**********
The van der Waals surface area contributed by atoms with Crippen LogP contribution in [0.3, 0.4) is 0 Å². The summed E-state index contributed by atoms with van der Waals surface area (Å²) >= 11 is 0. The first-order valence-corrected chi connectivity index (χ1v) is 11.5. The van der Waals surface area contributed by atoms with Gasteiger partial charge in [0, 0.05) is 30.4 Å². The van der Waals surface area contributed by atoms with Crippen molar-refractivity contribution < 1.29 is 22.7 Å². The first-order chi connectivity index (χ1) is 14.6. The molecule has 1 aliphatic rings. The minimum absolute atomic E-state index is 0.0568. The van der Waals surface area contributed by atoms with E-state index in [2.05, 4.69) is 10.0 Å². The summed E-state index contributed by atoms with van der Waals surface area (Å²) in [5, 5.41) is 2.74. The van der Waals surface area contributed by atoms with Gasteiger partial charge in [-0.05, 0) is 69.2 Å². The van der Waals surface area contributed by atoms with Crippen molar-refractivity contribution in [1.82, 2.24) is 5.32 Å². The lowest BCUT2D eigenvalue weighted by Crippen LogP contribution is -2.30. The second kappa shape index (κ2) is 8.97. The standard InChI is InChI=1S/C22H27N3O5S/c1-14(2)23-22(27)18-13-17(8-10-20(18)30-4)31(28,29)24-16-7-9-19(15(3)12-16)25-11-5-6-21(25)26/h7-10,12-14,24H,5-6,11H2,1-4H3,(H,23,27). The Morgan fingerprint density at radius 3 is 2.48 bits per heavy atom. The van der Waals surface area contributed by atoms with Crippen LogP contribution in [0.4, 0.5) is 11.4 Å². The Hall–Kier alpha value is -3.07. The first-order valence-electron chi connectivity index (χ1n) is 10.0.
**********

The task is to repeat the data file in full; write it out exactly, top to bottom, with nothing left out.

The van der Waals surface area contributed by atoms with Crippen LogP contribution in [0.3, 0.4) is 0 Å². The summed E-state index contributed by atoms with van der Waals surface area (Å²) >= 11 is 0. The first-order valence-corrected chi connectivity index (χ1v) is 11.5. The van der Waals surface area contributed by atoms with Gasteiger partial charge in [0, 0.05) is 30.4 Å². The van der Waals surface area contributed by atoms with Crippen molar-refractivity contribution < 1.29 is 22.7 Å². The first-order chi connectivity index (χ1) is 14.6. The molecule has 1 aliphatic rings. The minimum absolute atomic E-state index is 0.0568. The van der Waals surface area contributed by atoms with E-state index in [2.05, 4.69) is 10.0 Å². The summed E-state index contributed by atoms with van der Waals surface area (Å²) in [5, 5.41) is 2.74. The van der Waals surface area contributed by atoms with Gasteiger partial charge in [-0.05, 0) is 69.2 Å². The van der Waals surface area contributed by atoms with Crippen molar-refractivity contribution in [1.82, 2.24) is 5.32 Å². The lowest BCUT2D eigenvalue weighted by Crippen LogP contribution is -2.30. The second kappa shape index (κ2) is 8.97. The standard InChI is InChI=1S/C22H27N3O5S/c1-14(2)23-22(27)18-13-17(8-10-20(18)30-4)31(28,29)24-16-7-9-19(15(3)12-16)25-11-5-6-21(25)26/h7-10,12-14,24H,5-6,11H2,1-4H3,(H,23,27). The Morgan fingerprint density at radius 3 is 2.48 bits per heavy atom. The van der Waals surface area contributed by atoms with Crippen LogP contribution in [0.4, 0.5) is 11.4 Å². The Hall–Kier alpha value is -3.07. The first-order valence-electron chi connectivity index (χ1n) is 10.0.